Yet the flavor persists and is relentlessly marketed in various permutations everywhere. The golden cristal ube donut of New York’s Manila Social Club, which arguably initiated the mad rush over ube, has a gold-encrusted surface with a filling of ube mousse. They also have something called the “ube bae donuts.” There’s also the oddpocket ice cream sandwich, which is ube ice cream in between slices of hot brioche buns, conceptualized by Mission Chinese Food and Oddfellows Ice Cream Co. For more, all you have to do is type the hashtag #ube in Instagram. Locally, many recent food lists enumerate old homegrown favorites as ube concoctions to try, most of which had already existed way before that golden ube donut broke the internet.
Back home, Michelle’s Homemade Putong Ube is a strong local food business built on a committed love for ube. Co-owner Michelle Concepcion-Reyes took liberties in experimenting with the putong ube recipe, which was never actually handed down to her by her mother-in-law, when she, along with her husband Eric, began to conceptualize the business in the late 90s. She struggled to get it right and almost gave up, until 1996, when she finally stumbled upon a buttery taste that she deemed even better than her mother-in-law’s recipe (who actually got it from someone else).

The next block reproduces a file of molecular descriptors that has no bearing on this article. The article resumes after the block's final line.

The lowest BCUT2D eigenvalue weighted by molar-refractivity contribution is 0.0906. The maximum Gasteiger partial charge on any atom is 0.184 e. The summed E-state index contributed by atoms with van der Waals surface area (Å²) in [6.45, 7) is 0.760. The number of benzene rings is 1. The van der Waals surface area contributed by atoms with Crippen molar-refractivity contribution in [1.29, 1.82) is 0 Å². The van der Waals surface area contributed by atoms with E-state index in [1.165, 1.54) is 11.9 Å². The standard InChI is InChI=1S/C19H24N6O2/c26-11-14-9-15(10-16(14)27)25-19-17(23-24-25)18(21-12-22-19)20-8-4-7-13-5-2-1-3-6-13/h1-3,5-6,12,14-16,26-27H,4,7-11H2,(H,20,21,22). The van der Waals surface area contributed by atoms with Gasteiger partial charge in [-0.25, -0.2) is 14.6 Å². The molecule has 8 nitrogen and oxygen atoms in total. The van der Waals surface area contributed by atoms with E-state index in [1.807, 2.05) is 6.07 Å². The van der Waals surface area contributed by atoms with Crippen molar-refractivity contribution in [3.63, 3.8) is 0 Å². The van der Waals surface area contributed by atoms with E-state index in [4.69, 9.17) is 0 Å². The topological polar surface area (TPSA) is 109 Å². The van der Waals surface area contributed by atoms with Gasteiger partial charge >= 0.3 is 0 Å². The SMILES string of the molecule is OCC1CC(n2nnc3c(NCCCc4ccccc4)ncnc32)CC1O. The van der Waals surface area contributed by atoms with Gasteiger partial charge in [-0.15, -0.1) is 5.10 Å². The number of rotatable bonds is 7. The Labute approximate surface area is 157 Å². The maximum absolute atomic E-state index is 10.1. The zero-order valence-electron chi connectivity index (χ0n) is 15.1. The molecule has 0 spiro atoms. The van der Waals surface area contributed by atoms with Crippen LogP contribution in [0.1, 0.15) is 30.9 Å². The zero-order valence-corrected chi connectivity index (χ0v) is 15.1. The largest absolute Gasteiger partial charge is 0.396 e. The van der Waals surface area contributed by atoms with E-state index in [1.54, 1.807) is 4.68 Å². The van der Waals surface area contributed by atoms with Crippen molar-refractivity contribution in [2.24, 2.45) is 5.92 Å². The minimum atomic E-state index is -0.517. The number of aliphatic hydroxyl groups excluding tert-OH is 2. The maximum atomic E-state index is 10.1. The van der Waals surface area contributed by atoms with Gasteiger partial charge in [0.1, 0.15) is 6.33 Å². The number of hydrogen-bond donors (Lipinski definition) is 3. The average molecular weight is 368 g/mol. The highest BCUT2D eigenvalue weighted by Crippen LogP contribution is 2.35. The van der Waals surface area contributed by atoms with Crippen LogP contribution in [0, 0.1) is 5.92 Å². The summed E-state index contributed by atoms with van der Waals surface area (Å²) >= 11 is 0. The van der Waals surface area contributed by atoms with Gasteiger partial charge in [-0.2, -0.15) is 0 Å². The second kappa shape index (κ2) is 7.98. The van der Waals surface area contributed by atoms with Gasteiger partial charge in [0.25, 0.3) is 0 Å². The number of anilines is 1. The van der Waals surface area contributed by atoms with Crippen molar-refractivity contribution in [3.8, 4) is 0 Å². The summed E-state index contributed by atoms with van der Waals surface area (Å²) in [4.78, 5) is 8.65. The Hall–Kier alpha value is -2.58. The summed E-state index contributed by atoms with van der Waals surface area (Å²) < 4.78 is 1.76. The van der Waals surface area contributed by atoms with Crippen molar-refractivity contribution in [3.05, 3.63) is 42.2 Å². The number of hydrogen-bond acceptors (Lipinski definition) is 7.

For 20 years now, the homemade business has been churning out not only putong ube but also haleya, sana banana chips, napoleones, barquiron, tablea, and even crispy dilis. They tried to export the putong ube abroad 10 to 12 years ago but stopped, due to problems in storing the puto while shipping. What is in export today is the sana banana chips, placed in the ethnic market abroad. “You’ll see Filipino goods in Chinese and Asian stores,” says Reyes. “We’re not in the mainstream … you’ll always see us in the alley.”